I never understood the point of advertising. Oh, I’ll admit any day that if all my friends are raving about Vex – “and you know, it actually works,” – I might very well buy Vex regardless of what it’s for or whether I need it. But if some smooth humanoid that looks like Bambi pops up on my device and starts reeling off reams of pseudo-scientific twaddle about Vex’s riboneucleic effect on the peptic lumen of my wrinkles – not to mention if Bambi uses expressions such as “nature’s own” (in which case Vex is probably made of seaweed) – I’ll go and make a cup of coffee or turn off the device. Most likely the latter, because Bambi will be be sure to turn up again in the course of whatever it is I’m watching, and I won’t want more than one cup of coffee.
No, I never understood the point of advertising. Until now, that is. Now that I am actually paying a little attention to the ongoing election campaign in my country. (No need to look it up – just municipals, no big deal.) And now I finally understand the point of advertising.
You see, if you’re producing something you know will most likely not have the desired effect, you can’t let Bambi tell the public, “well, at least it probably won’t hurt you” or “it may stain your clothes” or “be sure to bring an iron with you wherever you go”. With her gleaming unnaturally bright soft smile, she will – nay, she must – say that our wrinkles will disappear within 6 months, or that there is a 6-year guarantee or simply: no wrinkles. If you’re producing something that is essentially just seaweed or sawdust, your product’s survival hinges on your capacity to convince us, the public, what it is not, to wit: worth our money. Mind you, we, the public will be paying not only for the seaweed and the blender, packaging, pectin and chemical preservatives but for a bevy of lawyers hovering over every word uttered or written by your company. In spite of all their legalese precautions, there are always a few cranks around who will take you to court because they can effectively prove that the wrinkles did not go away, so you also need a few economists who can calculate the potential losses of the worst case number of lost lawsuits.
Q: But what if the campaigning politician is actually telling the truth, what then?
A: Stupid question. The only people who will vote for him or her will be friends and family. Who wants truth, for heaven’s sakes? Elections are like Christmas parties. We want gifts. That is what we have been taught to expect. Why would we otherwise take the trouble of standing in line somewhere to cast a ballot? We want something in return, don’t we.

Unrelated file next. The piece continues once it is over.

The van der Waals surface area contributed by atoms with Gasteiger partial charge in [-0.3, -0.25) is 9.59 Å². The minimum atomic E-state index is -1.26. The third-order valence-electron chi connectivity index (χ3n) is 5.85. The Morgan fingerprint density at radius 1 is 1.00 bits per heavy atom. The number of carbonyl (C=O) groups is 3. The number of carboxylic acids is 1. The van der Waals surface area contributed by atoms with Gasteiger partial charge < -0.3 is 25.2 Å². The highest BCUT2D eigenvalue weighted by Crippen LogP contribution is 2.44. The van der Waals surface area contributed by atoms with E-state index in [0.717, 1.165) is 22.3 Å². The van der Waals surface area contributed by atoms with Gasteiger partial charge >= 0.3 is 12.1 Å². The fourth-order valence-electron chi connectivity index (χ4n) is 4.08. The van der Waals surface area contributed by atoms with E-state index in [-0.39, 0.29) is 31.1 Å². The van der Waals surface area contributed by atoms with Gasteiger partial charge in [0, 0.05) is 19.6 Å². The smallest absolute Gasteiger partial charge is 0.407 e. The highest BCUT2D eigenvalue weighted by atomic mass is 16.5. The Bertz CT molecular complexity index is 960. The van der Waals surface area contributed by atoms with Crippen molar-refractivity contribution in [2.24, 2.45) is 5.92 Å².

Q: But surely there are some politicians and some voters who……?
A: Yes, yes, all right. Of course there are people, even some politicians, both on the so-called left and the so-called right side who seriously care – and many of them are even well-informed, take pains to stay informed and believe it is their duty as citizens to try to understand the complexities of our world. Nevertheless, the bottom lines of elections always tend to smack of seaweed or, worse, sawdust.
Q:Why? Anybody can have their say!
A: Yes, but not during elections. Elections are not about issues, but about what political party will get the job of governing the country or municipality. The people who talk are elected by their parties to say nice cheerful things that will make voters happy and vote for them, not the things that will depress voters.
For instance: Europe is tiny and there is a tidal wave of desperately poor and traumatised people rocking its fragile outer borders. Already, there are many cracks in the border, and people just go on dying by the thousands, attempting to cross. How do our politicians propose to deal with this issue? Some of them say (thankfully, many others do not agree) “We don’t want refugees here!” Have they ever taken a moment off from their politicking to imagine what would happen if the tables turned, if Europe were sacked, as the Roman empire once was, by very angry, very illiterate and very hungry millions? Where would we go? Who would give us asylum? Do you think voters want to hear about that?
True, these are only municipal elections, so the global situation is really not on the agenda. But the climate should be. Is my municipality willing to carry its part of the burden of changing the way we live here? This is a cold country. We use an awful lot of electricity. It is also a very long and sparsely populated country, so we use an awful lot of cars to get around. In 2014, carbon emissions from road traffic had grown by 25% compared to 1990, while our total greenhouse gas emissions have increased by 3-4%. Do you think voters want to be told that from now on, they will not be allowed to drive to work?
So, yes, by all means, try Vex. Maybe the wrinkles will disappear, but if they don’t, don’t worry, be happy.